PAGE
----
Gary Hunter, Westminster Kingsway College, London

The  Staff Canteen

The Staff Canteen

Editor 18th February 2014
Gary Hunter is the head of faculty for hospitality and culinary arts at Westminster Kingsway College, where he has been a pastry chef lecturer for 17 years after stints as a pastry chef at several hotels and Michelin-starred restaurants. He is also head judge for the UK World Chocolate Masters and a Callebaut chocolate ambassador. The Staff Canteen caught up with him to ask about his various roles and how the students of today are squaring up to become the star pastry chefs of tomorrow. Your career has very much balanced being a pastry chef with teaching; how did that come about? I came to Westminster Kingsway College as a pastry chef lecturer 17 years ago and a little while later I was asked to become one of the first Callebaut Chocolate Ambassadors for the UK, so I was able to work with my chocolate passion alongside the other passion that I have for teaching. I became the head of pastry here a year later which then gave me the opportunity to develop the pastry team, which is now probably the biggest specialised teaching pastry team in the country. When I first came here there were only two and a half pastry chef lecturers and now there are seven, which is a phenomenal progression coupled with more than doubling our pastry and bakery teaching facilities too. You’re the head judge of the UK heats of the World Chocolate Masters; what did you think of UK entrant, Ruth Hinks’ performance last year? Ruth’s performance in the UK was outstanding and it had to be strong because she was up against some really tough competition from other countries renowned for their chocolate craft. It’s not just about performing well but about performing consistently and she has that consistency in the delivery of high quality chocolate work. Once you’ve become the UK World Chocolate Master you can’t just stand still, you then need to move forward and really devote time and effort into increasing your ability and your concepts and she did that incredibly well; you can’t imagine the work that Ruth put into developing her concepts and ideas. She travelled up and down the country meeting and working with people and there’s been a real team ethic behind her to help her develop and grow. That’s exactly what the other teams do that have constantly been winning the accolades like Japan, France and the US – it’s all about the team supporting the one individual and Ruth has worked really hard to get that team approach and personal mentorship in place, and she’s reaped the benefits of her hard work. In your time as a pastry chef lecturer have you seen a lot of change in what the industry is looking for? Yes, the industry adapts very quickly and moves ahead at a great rate of knots and at times its very hard – for colleges especially, who can be underfunded – to keep up with that. At Westminster we try not to just maintain that pace but to become part of that innovation ourselves, working with the industry to achieve that. I think that’s the key – to work with the industry to develop ideas and to seek what it is that they need us to deliver so that students are absolutely job-ready by the time they finish with us but also to send their own chefs back to us from industry to update their skills on a regular basis. The communication between us and the hospitality industry is probably the most important part of what we do; without that partnership it really is worthless, which is why I work with Callebaut, also why I sit on the education panel for the Royal Academy of Culinary Arts, and why I also sit on the management committee for the Craft Guild of Chefs and for the Master Chefs of Great Britain. I’ve got to be in a position to influence the industry but also be influenced by the industry.  The Great British Bake Off is putting pastry back in the limelight thankfully; have you seen this translated into an increase in students wanting to be pastry chefs? Yes without a doubt. Last year we had to develop our own bakery courses because the demand for bakery and patisserie was so immense, so much so that we ended up going outside our own college to hire kitchens in another college to deliver the bakery classes. We now teach about 400-500 pastry chefs a year compared to about 200 students seven or eight years ago so it really has increased a lot. It’s really good news isn’t it, because the industry has suffered from a shortage of pastry chefs for quite a long time now? It really is; this is a highly skilled job and it takes a special type of person to become a pastry chef who devotes a lot of attention to detail and has artistic flair at the same time and with a real dedication to the task in hand, but we’re seeing a lot students coming to us and also a lot of chefs who are already in the industry coming to us and saying they want to learn pastry skills. They see the market value of having these skills on their own CV but they also see the very real benefits of having a skilled pastry chef on their team. Are students sometimes not quite prepared for just how tough it is being a pastry chef, after just having seen it on TV? Sometimes it can be hard for them, yes, because not everybody has that dedication and attention to detail that a pastry chef needs to have. So yes it can be tough and there can be tears when there’s this dawning realisation and they see the long hours that pastry chefs put in, all the bakery products they have to produce and the consistency they have to achieve when producing large numbers. It is a tough job but we’ve got some brilliant role models around who are excellent pastry chefs in the industry and we get our students to undertake work experience with these guys. So for example Graham Hornigold takes on a lot of our students and he’s a brilliant role model and a fantastic pastry chef in his own right. Do you think the future looks bright, overall for the UK pastry industry? I really, really do because our pastry chefs are now competing in an international market, going out to do big roles with international hospitality companies around the world. We’ve got our UK Pastry Team going out and competing well in the world championships; we’ve got the World Chocolate Masters as well; it’s a really vibrant community at the moment but also a community that are very supportive of each other. They need to continue to work with students to inspire and develop the next crop of pastry chef talent. View Gary’s recipe for Tonka bean and sesame chocolates here View Gary’s recipe for Opera cake with blood orange sorbet here View Gary’s recipe for Gianduja Macaroons here View Gary’s recipe for Strawberries and Cream Petits Fours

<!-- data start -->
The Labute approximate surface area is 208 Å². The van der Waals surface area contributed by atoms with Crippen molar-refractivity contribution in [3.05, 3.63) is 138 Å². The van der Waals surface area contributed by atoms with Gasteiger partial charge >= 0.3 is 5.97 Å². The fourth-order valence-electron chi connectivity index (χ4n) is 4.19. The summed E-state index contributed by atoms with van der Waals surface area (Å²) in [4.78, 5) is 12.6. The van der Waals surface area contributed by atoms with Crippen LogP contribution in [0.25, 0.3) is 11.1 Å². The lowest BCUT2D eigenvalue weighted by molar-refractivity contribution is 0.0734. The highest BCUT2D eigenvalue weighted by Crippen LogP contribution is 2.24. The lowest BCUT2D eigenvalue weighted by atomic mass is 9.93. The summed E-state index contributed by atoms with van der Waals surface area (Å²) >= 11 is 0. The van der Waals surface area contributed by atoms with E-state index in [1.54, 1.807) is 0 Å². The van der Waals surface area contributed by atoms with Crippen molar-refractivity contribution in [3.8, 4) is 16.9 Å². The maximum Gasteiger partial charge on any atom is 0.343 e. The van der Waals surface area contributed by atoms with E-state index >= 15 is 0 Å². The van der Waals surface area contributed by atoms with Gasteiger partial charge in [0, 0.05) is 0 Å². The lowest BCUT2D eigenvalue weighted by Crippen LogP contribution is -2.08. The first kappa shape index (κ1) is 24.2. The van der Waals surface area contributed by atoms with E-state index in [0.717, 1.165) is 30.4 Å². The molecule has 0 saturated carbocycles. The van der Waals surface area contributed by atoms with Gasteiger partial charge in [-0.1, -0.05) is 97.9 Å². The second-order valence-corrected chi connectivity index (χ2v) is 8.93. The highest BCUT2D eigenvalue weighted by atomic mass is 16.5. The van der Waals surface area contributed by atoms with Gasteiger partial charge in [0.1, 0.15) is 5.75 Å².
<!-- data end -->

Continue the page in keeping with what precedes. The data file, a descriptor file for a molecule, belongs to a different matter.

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The  Staff Canteen

The Staff Canteen

Editor 18th February 2014

Gary Hunter, Westminster Kingsway College, London